The Last of Us is incredibly close to the video game, so it’s no surprise that the biggest discussion points have been the few parts that have changed. In Episode 3, the brief appearance of gruff Bill was expanded into a heartfelt gay love story, which some fans disliked because of how Bill’s original demeanor and heartlessness affected Joel’s story.
In Episode 5, it becomes very clear the role of a heartless bastard wasn’t removed altogether, it was just transferred to a different, entirely new character: Kathleen.
Melanie Lynskey brings a devious sweetness to Kathleen, the leader of a post-revolution Kansas City QZ. The first time we see Kathleen, she interrogates her family doctor and then executes him on the spot without so much as a second thought. In Episode 5, we find out exactly why she’s hunting down a young man named Henry so fervently: he ratted out her brother to FEDRA, leading to his death.
Kathleen is willing do whatever and kill whoever in order to avenge her brother. She doesn’t care that Henry only did what he did in order to get life-saving medication for his brother — she only cares about her brother.
It’s this selfish love that Bill exhibited in the game, the passion to survive and protect that ended up driving Frank away in the first place. In the game, Bill represented a cautionary tale to Joel. As Bill says, “Once upon a time, I had somebody that I cared about. It was a partner. Somebody I had to look after, and in this world, that sort of shit's good for one thing: getting you killed."
In the end, that’s exactly what happens to Kathleen and her many followers: her need for revenge drove them to the suburb where Henry and Sam were trying to escape with Joel and Ellie. There, she goes on a doozy of a villainous monologue, suggesting that maybe some kids are just meant to die — a thematic throwback to Joel and his daughter, Sarah.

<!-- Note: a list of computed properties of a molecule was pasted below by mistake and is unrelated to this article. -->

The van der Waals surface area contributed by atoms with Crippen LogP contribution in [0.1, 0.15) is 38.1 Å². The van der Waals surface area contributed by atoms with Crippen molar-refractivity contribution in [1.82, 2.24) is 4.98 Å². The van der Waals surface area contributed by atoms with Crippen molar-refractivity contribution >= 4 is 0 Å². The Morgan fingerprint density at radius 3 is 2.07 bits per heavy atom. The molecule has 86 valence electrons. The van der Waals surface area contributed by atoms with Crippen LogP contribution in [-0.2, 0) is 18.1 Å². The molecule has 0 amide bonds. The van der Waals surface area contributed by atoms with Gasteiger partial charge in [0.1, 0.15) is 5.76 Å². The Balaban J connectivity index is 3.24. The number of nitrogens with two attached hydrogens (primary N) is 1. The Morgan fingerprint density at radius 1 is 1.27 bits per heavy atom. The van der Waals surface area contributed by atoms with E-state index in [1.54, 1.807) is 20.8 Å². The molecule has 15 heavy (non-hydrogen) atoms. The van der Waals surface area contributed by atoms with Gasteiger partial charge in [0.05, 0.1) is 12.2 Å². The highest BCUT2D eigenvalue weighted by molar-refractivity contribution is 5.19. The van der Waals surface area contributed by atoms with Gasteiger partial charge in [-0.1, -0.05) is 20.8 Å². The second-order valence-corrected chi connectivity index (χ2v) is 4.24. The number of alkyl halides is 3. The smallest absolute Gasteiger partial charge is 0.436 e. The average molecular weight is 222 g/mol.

There was a lot of discourse surrounding Bill’s story and how his in-game counterpart showed Joel what happens when you love someone too much in this dangerous world. If only the fanbase knew then that the exact same lesson would be told with an entirely original character, maybe the uproar wouldn’t be as passionate.
Of course, part of the reason Kathleen did all these terrible deeds is also the same reason Henry turned the gun on himself after shooting a turned Sam: survivor’s guilt. It’s becoming a recurring theme for Joel, whether it’s the loss of Sarah, Tess, or Bill and Frank — he’s surviving, and that makes him feel less and less like he “deserves” to be alive.
The concept of fate and how we navigate a world full of loss is finally highlighted in this show. Why has fate chosen to keep Joel alive despite him losing everyone around him? Why has fate chosen Ellie to be mysteriously immune? We’ll hopefully explore these increasingly abstract concepts in the back half of the series.
The Last of Us is now streaming on HBO Max.